The Roar
The Roar


Why Ellyse Perry is so special

Autoplay in... 6 (Cancel)
Up Next No more videos! Playlist is empty -
21st January, 2019
1071 Reads

If you want a sensational dig with the bat, a jewel of a delivery to take a vital wicket, make a very difficult catch look easy, a bullet-arm run out, or a captaincy decision that turns a game, Ellyse Perry covers the lot – and then some.

Perry is only 28, but has been an international for 12 years, making a habit of setting records that can’t be broken.

At 16, Perry became an international cricketer, and a month later a soccer international, becoming the first person to achieve the feat, and play in cricket and soccer World Cups.

Last November, Perry became the first to play 100 T20 internationals, and last week the first to crack the 2000-run Big Bash barrier.

Australia's Ellyse Perry bats during the Women's T20 Triangular Series.

Australia’s Ellyse Perry bats during the Women’s T20 Triangular Series. (AP Photo/Rafiq Maqbool)

Those achievements are set in concrete.

In her last year at Pymble Ladies College, on Sydney’s upper North Shore, Perry was the sports captain, the cricket captain, and the athletics captain, but still found time for soccer, golf, tennis, and touch football.

But for the sake of this salute, we’ll stick to cricket, and especially batting.

Perry has the highest Test score by an Australian of 213* at North Sydney Oval against England in 2017, pipping Karen Rolton’s 209* against the West Indies, in 2004.


Perry has never scored a ODI ton, but has been stuck in the 90s four times, three unbeaten.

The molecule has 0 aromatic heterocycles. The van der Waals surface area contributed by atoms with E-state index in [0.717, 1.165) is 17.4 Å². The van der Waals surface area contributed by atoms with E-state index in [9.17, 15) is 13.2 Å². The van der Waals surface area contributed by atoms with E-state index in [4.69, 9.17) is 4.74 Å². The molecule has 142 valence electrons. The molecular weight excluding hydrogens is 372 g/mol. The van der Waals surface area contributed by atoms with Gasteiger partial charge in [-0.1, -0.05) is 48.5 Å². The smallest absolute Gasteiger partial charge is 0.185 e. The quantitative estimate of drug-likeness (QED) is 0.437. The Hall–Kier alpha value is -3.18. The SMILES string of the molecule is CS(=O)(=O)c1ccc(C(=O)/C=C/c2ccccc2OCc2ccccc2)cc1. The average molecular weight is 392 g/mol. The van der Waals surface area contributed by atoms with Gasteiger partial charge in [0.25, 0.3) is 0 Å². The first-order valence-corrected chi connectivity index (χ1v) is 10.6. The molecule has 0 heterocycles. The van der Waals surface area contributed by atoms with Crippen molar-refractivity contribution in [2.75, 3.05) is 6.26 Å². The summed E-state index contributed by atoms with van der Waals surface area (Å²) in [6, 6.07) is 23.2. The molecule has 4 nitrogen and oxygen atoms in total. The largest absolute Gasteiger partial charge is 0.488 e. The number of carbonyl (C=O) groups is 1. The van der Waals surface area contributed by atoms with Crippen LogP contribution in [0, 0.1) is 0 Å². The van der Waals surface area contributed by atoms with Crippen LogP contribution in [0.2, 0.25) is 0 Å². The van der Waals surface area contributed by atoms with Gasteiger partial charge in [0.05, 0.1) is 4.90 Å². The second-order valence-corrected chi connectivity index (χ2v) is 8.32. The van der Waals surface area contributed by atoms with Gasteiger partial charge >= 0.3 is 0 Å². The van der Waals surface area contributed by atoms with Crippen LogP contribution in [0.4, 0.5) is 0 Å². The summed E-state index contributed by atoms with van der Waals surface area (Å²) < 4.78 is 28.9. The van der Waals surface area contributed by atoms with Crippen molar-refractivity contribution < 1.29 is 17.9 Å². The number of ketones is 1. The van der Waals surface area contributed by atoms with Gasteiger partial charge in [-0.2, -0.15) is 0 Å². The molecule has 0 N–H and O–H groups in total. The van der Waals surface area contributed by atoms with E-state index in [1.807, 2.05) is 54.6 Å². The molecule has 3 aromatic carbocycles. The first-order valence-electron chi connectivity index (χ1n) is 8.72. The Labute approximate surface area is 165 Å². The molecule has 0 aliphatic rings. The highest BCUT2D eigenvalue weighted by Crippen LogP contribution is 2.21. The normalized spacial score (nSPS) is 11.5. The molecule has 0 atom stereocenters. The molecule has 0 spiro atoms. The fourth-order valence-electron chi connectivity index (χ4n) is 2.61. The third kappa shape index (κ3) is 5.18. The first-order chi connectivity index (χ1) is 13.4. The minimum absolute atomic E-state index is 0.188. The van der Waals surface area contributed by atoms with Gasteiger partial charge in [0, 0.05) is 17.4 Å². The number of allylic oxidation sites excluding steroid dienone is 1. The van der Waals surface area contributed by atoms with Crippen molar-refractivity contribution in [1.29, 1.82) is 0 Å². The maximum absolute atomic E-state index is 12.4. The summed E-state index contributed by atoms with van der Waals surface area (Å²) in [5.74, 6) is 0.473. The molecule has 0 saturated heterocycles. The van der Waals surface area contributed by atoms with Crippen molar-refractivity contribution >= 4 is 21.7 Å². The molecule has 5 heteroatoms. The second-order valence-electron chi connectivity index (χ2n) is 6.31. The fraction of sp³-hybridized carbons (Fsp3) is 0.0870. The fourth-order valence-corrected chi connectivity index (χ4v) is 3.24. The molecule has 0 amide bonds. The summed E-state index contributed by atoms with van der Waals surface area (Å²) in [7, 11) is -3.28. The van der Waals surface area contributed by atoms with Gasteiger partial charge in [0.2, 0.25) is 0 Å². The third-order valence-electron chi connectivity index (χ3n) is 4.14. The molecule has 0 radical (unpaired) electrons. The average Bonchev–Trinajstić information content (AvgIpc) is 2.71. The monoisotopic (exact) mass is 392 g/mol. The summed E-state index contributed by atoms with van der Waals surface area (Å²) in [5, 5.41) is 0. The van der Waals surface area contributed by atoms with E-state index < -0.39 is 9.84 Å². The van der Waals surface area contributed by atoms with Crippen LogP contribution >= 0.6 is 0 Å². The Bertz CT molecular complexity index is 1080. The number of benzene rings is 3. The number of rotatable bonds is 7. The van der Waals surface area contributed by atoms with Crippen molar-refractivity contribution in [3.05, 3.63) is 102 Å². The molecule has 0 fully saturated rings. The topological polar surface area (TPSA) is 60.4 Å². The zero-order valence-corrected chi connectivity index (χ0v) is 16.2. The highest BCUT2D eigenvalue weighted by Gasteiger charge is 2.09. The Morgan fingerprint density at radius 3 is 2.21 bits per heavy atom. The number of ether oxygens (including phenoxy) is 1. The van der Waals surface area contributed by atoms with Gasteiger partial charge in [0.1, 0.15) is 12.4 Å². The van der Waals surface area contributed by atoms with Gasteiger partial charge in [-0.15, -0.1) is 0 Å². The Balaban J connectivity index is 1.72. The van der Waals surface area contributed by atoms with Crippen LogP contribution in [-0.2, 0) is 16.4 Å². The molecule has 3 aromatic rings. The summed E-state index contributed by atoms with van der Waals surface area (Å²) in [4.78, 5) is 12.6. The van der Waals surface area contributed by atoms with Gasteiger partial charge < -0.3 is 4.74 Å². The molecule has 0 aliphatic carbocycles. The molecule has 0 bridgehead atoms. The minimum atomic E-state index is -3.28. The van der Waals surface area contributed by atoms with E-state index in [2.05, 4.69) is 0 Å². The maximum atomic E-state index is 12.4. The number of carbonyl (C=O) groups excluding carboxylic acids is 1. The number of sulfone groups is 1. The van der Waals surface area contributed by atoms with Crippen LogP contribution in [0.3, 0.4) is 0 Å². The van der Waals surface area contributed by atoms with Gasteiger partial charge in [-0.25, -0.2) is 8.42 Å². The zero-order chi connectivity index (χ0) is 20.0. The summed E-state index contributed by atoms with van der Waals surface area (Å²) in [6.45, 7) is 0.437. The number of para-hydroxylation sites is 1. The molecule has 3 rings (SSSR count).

In chronological order:

90* – batting five, game won.
90 – bowled.
93* – game won.
95* – game won.

And much the same story in T20 internationals, with her highest scores:

55* – batting two, game won.
55* – batting four, game won.
55* – after 20 overs.

Perry’s latest coup, becoming the first to crack the 2000-run Big Bash barrier, is all part of the large contribution the women cricketers are playing in the overall Australian scene.

Comparing the career-best of the women, with best of the men, in ten Big Bash categories:

Most runs:
Ellyse Perry (Sixers) – 2110.
Michael Klinger (Scorchers) – 1917.


Most innings:
Klinger – 70.
Perry – 60.

Most not outs:
Perry – 17.
Chris Lynn (Heat) – 11.

Best averages:
Usman Khawaja (Thunder) – 50.31.
Meg Lanning (Stars and Scorchers) – 50.03.

Most balls faced:
Perry – 2021.
Klinger – 1619.

Best strike rate:
Lynn – 151.89.
Alyssa Healy (Sixers) – 130.63.


Most centuries:
Perry, Healy, and Grace Harris (Renegades) – two each.
Luke Wright (Stars), and Khawaja – two each.

Most half-centuries:
Elyse Villani (Scorchers) – 16.
Lynn -15.

Most fours:
Villani – 238.
Klinger – 184.

Most sixes:
Lynn – 119.
Sophie Devine (Strikers) – 59.

With Ellyse Perry without peer as Australia’s most talented cricketer, if not the world, it begs the question why hasn’t she won the coveted Young Australian of the Year Award along the way?

She is at least the equal of previous winners Mark Ella (1982), Jon Sieben (1984), Duncan Armstrong (1988), Cathy Freeman (1990), Kieren Perkins (1992), Ian Thorpe (2000), Lleyton Hewitt (2003), Casey Stoner (2008), Jessica Watson (2011), and Sam Kerr last year.

It would be the icing on her career cake if Ellyse Alexandra Perry was named Australian of the Year sooner rather than later.